Longest Bailey Bridge in Europe?

Discussion in 'Italy' started by ropey, Sep 11, 2015.

  1. ropey

    ropey Member


    Can anyone supply a GR for this bridge, a 1200+ ft bridge over the Sangro River? The assumption made by many is that it was either the old railway bridge at the mouth of the river (which you can still walk over) or where the Strada Statale is located now, parallel to said railway bridge. In fact analysis of the photos shows it to be further up the valley near Pagliatta. I'd love to have the engineers' WD for the units that built it or any Corps/RE WDs that might give a GR.

    Can anyone help?

  2. idler

    idler GeneralList

    I tried - just spent the best part of 2 hours looking for the sappers' book on bridging in the Italian campaign. No doubt it will turn up when I'm looking for something else...
  3. ropey

    ropey Member

    Thanks for looking Idler. There are quotes from several books online but they aren't specific and I haven't yet found a map to prove the point either. The photos are fairly conclusive, but I'm looking for that little bit extra.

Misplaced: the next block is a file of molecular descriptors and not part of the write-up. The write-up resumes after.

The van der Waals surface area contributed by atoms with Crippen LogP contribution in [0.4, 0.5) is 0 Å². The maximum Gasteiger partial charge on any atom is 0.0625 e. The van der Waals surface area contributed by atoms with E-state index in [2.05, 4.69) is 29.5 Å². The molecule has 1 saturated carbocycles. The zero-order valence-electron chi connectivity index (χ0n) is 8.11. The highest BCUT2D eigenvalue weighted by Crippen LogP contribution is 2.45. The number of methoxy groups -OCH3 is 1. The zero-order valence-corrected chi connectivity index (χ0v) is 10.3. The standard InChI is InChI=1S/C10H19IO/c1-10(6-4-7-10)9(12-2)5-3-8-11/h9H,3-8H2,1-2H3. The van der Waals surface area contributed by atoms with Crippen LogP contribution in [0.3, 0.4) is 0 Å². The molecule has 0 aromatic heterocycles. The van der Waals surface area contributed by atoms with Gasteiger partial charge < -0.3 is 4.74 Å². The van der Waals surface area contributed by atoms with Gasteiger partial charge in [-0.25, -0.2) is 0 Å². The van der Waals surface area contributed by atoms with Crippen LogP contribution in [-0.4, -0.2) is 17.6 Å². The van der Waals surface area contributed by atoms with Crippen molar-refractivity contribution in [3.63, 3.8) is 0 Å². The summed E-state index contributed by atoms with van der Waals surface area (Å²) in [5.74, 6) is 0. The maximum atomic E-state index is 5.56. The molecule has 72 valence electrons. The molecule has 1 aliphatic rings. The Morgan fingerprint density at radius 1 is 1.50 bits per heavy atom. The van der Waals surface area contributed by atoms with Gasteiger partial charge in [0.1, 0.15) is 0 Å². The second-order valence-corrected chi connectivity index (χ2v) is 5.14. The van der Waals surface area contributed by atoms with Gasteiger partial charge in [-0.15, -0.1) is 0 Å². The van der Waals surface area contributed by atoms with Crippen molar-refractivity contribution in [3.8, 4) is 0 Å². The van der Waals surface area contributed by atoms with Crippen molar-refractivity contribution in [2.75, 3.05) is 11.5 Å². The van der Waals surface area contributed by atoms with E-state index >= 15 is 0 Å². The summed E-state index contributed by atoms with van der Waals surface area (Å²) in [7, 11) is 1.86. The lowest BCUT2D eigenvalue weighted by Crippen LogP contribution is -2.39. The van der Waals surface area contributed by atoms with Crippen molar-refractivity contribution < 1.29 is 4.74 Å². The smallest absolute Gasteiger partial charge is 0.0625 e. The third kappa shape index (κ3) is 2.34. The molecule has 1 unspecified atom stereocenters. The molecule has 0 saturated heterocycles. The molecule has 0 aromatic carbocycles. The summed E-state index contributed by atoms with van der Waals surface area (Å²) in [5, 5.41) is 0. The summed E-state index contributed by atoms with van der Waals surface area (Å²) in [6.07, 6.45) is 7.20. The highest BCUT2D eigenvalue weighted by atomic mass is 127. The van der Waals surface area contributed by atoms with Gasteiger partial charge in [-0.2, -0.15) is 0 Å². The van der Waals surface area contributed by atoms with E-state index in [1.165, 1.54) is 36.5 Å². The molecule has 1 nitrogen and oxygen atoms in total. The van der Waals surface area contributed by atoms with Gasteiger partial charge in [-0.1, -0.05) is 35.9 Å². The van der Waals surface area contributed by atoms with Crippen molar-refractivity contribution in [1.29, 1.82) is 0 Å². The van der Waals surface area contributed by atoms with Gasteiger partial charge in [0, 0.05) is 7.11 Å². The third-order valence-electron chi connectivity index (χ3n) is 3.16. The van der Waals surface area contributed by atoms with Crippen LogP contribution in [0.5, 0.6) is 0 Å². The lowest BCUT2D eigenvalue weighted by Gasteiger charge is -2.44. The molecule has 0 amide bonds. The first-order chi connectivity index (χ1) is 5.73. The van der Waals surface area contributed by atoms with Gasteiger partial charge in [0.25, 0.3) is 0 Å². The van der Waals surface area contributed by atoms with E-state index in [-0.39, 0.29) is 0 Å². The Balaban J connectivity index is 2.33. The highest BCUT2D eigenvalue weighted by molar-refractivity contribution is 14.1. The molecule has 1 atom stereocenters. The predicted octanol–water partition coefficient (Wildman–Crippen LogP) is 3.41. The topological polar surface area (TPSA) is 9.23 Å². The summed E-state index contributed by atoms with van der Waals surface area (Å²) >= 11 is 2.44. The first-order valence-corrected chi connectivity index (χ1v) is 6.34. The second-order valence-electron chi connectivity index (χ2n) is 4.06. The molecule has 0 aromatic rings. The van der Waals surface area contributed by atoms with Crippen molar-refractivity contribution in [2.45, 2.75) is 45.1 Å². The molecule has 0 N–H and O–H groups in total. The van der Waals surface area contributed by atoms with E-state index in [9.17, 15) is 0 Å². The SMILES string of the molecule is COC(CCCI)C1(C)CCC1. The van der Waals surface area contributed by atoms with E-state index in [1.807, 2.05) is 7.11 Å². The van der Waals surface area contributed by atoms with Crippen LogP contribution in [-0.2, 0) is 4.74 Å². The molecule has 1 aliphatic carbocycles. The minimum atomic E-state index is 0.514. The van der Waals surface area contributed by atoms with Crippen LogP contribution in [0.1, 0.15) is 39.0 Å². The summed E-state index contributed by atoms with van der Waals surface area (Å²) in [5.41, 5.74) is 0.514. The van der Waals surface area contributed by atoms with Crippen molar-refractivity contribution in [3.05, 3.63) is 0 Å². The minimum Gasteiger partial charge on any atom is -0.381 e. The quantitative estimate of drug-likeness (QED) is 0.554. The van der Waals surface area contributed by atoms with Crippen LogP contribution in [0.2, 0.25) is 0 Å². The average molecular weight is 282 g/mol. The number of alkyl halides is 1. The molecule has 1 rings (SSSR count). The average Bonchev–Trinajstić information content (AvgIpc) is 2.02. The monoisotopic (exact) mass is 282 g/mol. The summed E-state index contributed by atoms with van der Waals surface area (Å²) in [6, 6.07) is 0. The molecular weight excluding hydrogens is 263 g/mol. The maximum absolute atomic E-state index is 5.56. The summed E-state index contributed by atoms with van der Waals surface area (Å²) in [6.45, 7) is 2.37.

4. 4jonboy

    4jonboy Daughter of a 56 Recce Patron

    Can't supply the GR but is this the bridge you mean?

    On my Leger tour to Italy last year we had a Veteran on the trip called Jack Robertson, who was one of the Sappers who built the bridge under heavy fire.

    (I bet Owen can help, he found the original photo for Jack-it's somewhere on the forum but I can't find it). Cannot remember which unit Jack was in.

    Edited: the above link is the original photo Owen found :)

    Tricky Dicky likes this.
  5. ropey

    ropey Member

    Hi Lesley

    That's where people are going wrong I'm afraid. The chap in the photo is standing on the old railway bridge. The top photo in your link is one of the photos of the railway bridge. If you study it carefully you can see that it has different piers from the bridge in the next two shots, but the same as the ones you visited. The railway bridge is narrower and suffered more damage. (see also this photo: https://docalexander.files.wordpress.com/2013/11/sangro.jpg) In addition, were it to be 'the longest bridge' the ridgeline would not be correct. You may recall that the new road bridge is just inland from this one and close to the sea. You may also remember the steep climb up to the cemetery from the very narrow coastal plain. This is not evident in the second photo.